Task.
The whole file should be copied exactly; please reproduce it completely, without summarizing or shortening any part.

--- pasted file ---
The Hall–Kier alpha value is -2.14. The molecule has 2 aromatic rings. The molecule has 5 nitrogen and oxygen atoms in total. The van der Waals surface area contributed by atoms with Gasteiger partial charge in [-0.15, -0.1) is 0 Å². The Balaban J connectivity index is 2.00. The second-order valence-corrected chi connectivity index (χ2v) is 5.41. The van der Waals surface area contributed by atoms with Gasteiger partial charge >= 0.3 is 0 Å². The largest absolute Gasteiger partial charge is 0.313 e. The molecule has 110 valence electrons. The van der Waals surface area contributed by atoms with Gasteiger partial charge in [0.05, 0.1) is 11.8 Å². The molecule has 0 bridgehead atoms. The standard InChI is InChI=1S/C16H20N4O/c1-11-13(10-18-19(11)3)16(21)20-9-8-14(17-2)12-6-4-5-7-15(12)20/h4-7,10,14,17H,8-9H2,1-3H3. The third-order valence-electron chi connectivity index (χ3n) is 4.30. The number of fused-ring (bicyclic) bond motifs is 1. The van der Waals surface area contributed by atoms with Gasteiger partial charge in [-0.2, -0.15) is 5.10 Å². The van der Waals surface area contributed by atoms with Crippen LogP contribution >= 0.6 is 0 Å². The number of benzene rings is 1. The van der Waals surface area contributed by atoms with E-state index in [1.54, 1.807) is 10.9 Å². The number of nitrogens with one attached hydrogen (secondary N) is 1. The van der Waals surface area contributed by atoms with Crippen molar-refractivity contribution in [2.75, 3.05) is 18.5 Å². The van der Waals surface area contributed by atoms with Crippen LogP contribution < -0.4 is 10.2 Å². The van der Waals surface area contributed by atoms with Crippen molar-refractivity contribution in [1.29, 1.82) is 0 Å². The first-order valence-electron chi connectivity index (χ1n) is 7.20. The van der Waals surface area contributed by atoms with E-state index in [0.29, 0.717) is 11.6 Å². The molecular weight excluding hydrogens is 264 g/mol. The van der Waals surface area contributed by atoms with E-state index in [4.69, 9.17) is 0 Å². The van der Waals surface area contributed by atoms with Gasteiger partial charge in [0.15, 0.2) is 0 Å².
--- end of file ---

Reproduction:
The Hall–Kier alpha value is -2.14. The molecule has 2 aromatic rings. The molecule has 5 nitrogen and oxygen atoms in total. The van der Waals surface area contributed by atoms with Gasteiger partial charge in [-0.15, -0.1) is 0 Å². The Balaban J connectivity index is 2.00. The second-order valence-corrected chi connectivity index (χ2v) is 5.41. The van der Waals surface area contributed by atoms with Gasteiger partial charge >= 0.3 is 0 Å². The largest absolute Gasteiger partial charge is 0.313 e. The molecule has 110 valence electrons. The van der Waals surface area contributed by atoms with Gasteiger partial charge in [0.05, 0.1) is 11.8 Å². The molecule has 0 bridgehead atoms. The standard InChI is InChI=1S/C16H20N4O/c1-11-13(10-18-19(11)3)16(21)20-9-8-14(17-2)12-6-4-5-7-15(12)20/h4-7,10,14,17H,8-9H2,1-3H3. The third-order valence-electron chi connectivity index (χ3n) is 4.30. The number of fused-ring (bicyclic) bond motifs is 1. The van der Waals surface area contributed by atoms with Gasteiger partial charge in [-0.2, -0.15) is 5.10 Å². The van der Waals surface area contributed by atoms with Crippen LogP contribution >= 0.6 is 0 Å². The number of benzene rings is 1. The van der Waals surface area contributed by atoms with E-state index in [1.54, 1.807) is 10.9 Å². The number of nitrogens with one attached hydrogen (secondary N) is 1. The van der Waals surface area contributed by atoms with Crippen molar-refractivity contribution in [2.75, 3.05) is 18.5 Å². The van der Waals surface area contributed by atoms with Crippen LogP contribution < -0.4 is 10.2 Å². The van der Waals surface area contributed by atoms with Crippen molar-refractivity contribution in [1.29, 1.82) is 0 Å². The first-order valence-electron chi connectivity index (χ1n) is 7.20. The van der Waals surface area contributed by atoms with E-state index in [0.29, 0.717) is 11.6 Å². The molecular weight excluding hydrogens is 264 g/mol. The van der Waals surface area contributed by atoms with E-state index in [4.69, 9.17) is 0 Å². The van der Waals surface area contributed by atoms with Gasteiger partial charge in [0.15, 0.2) is 0 Å².